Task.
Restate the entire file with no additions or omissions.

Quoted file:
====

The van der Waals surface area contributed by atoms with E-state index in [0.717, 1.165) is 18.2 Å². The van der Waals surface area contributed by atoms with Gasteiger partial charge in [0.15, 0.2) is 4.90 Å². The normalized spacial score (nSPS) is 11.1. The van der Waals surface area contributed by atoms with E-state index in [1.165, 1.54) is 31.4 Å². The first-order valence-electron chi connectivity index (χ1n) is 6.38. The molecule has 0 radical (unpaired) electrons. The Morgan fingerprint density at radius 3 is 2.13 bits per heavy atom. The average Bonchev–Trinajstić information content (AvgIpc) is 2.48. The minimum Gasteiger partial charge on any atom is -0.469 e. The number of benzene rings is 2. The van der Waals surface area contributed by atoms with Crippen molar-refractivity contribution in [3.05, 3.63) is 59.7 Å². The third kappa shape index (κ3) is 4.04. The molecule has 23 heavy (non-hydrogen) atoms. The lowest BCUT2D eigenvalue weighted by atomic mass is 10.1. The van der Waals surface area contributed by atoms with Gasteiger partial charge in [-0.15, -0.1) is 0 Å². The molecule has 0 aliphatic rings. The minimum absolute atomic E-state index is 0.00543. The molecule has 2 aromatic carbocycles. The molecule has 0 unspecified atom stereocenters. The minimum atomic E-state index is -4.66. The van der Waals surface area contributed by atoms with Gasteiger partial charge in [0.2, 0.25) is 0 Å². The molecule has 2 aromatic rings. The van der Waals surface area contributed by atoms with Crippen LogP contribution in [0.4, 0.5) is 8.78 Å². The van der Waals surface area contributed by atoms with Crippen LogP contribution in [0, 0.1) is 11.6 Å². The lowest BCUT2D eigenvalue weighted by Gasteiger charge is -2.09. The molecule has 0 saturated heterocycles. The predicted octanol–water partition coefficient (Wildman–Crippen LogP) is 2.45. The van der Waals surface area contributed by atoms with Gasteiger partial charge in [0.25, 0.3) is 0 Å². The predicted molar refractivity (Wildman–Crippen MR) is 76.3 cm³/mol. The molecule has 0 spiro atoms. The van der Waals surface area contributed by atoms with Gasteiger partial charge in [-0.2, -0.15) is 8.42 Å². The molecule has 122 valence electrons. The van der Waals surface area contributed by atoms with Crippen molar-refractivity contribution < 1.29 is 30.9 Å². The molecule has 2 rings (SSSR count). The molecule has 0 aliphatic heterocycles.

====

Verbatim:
The van der Waals surface area contributed by atoms with E-state index in [0.717, 1.165) is 18.2 Å². The van der Waals surface area contributed by atoms with Gasteiger partial charge in [0.15, 0.2) is 4.90 Å². The normalized spacial score (nSPS) is 11.1. The van der Waals surface area contributed by atoms with E-state index in [1.165, 1.54) is 31.4 Å². The first-order valence-electron chi connectivity index (χ1n) is 6.38. The molecule has 0 radical (unpaired) electrons. The Morgan fingerprint density at radius 3 is 2.13 bits per heavy atom. The average Bonchev–Trinajstić information content (AvgIpc) is 2.48. The minimum Gasteiger partial charge on any atom is -0.469 e. The number of benzene rings is 2. The van der Waals surface area contributed by atoms with Crippen molar-refractivity contribution in [3.05, 3.63) is 59.7 Å². The third kappa shape index (κ3) is 4.04. The molecule has 23 heavy (non-hydrogen) atoms. The lowest BCUT2D eigenvalue weighted by atomic mass is 10.1. The van der Waals surface area contributed by atoms with Gasteiger partial charge in [-0.15, -0.1) is 0 Å². The molecule has 0 aliphatic rings. The minimum absolute atomic E-state index is 0.00543. The molecule has 2 aromatic carbocycles. The molecule has 0 unspecified atom stereocenters. The minimum atomic E-state index is -4.66. The van der Waals surface area contributed by atoms with Gasteiger partial charge in [0.2, 0.25) is 0 Å². The molecule has 2 aromatic rings. The van der Waals surface area contributed by atoms with Crippen LogP contribution in [0.4, 0.5) is 8.78 Å². The van der Waals surface area contributed by atoms with Crippen LogP contribution in [0, 0.1) is 11.6 Å². The lowest BCUT2D eigenvalue weighted by Gasteiger charge is -2.09. The molecule has 0 saturated heterocycles. The predicted octanol–water partition coefficient (Wildman–Crippen LogP) is 2.45. The van der Waals surface area contributed by atoms with Gasteiger partial charge in [0.25, 0.3) is 0 Å². The predicted molar refractivity (Wildman–Crippen MR) is 76.3 cm³/mol. The molecule has 0 spiro atoms. The van der Waals surface area contributed by atoms with Gasteiger partial charge in [-0.2, -0.15) is 8.42 Å². The molecule has 122 valence electrons. The van der Waals surface area contributed by atoms with Crippen molar-refractivity contribution < 1.29 is 30.9 Å². The molecule has 2 rings (SSSR count). The molecule has 0 aliphatic heterocycles.